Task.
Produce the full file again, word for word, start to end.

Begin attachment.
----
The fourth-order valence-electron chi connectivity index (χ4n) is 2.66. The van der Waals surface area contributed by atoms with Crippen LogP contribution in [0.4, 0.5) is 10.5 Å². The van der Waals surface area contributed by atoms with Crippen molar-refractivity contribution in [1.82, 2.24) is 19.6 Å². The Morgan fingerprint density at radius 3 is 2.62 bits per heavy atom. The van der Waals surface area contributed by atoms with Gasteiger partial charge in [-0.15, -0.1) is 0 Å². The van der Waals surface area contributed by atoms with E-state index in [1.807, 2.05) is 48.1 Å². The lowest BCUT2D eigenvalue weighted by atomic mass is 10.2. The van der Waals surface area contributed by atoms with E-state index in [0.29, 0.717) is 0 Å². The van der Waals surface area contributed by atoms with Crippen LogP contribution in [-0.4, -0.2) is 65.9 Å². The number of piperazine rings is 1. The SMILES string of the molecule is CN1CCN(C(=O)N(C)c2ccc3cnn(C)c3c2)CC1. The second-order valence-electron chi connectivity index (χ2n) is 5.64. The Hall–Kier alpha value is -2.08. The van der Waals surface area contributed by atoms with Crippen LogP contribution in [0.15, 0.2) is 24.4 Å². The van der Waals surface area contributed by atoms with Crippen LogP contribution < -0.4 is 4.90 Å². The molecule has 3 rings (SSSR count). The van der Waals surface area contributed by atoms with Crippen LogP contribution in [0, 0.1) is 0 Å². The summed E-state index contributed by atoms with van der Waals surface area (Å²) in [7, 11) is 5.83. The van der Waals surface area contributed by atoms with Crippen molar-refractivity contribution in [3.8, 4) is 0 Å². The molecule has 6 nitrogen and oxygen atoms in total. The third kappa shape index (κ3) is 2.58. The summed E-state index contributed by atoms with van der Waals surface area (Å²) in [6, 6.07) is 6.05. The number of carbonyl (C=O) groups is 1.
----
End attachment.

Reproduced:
The fourth-order valence-electron chi connectivity index (χ4n) is 2.66. The van der Waals surface area contributed by atoms with Crippen LogP contribution in [0.4, 0.5) is 10.5 Å². The van der Waals surface area contributed by atoms with Crippen molar-refractivity contribution in [1.82, 2.24) is 19.6 Å². The Morgan fingerprint density at radius 3 is 2.62 bits per heavy atom. The van der Waals surface area contributed by atoms with Gasteiger partial charge in [-0.15, -0.1) is 0 Å². The van der Waals surface area contributed by atoms with E-state index in [1.807, 2.05) is 48.1 Å². The lowest BCUT2D eigenvalue weighted by atomic mass is 10.2. The van der Waals surface area contributed by atoms with E-state index in [0.29, 0.717) is 0 Å². The van der Waals surface area contributed by atoms with Crippen LogP contribution in [-0.4, -0.2) is 65.9 Å². The number of piperazine rings is 1. The SMILES string of the molecule is CN1CCN(C(=O)N(C)c2ccc3cnn(C)c3c2)CC1. The second-order valence-electron chi connectivity index (χ2n) is 5.64. The Hall–Kier alpha value is -2.08. The van der Waals surface area contributed by atoms with Crippen LogP contribution in [0.15, 0.2) is 24.4 Å². The van der Waals surface area contributed by atoms with Crippen LogP contribution < -0.4 is 4.90 Å². The molecule has 3 rings (SSSR count). The van der Waals surface area contributed by atoms with Crippen LogP contribution in [0, 0.1) is 0 Å². The summed E-state index contributed by atoms with van der Waals surface area (Å²) in [7, 11) is 5.83. The van der Waals surface area contributed by atoms with Crippen molar-refractivity contribution in [3.8, 4) is 0 Å². The molecule has 6 nitrogen and oxygen atoms in total. The third kappa shape index (κ3) is 2.58. The summed E-state index contributed by atoms with van der Waals surface area (Å²) in [6, 6.07) is 6.05. The number of carbonyl (C=O) groups is 1.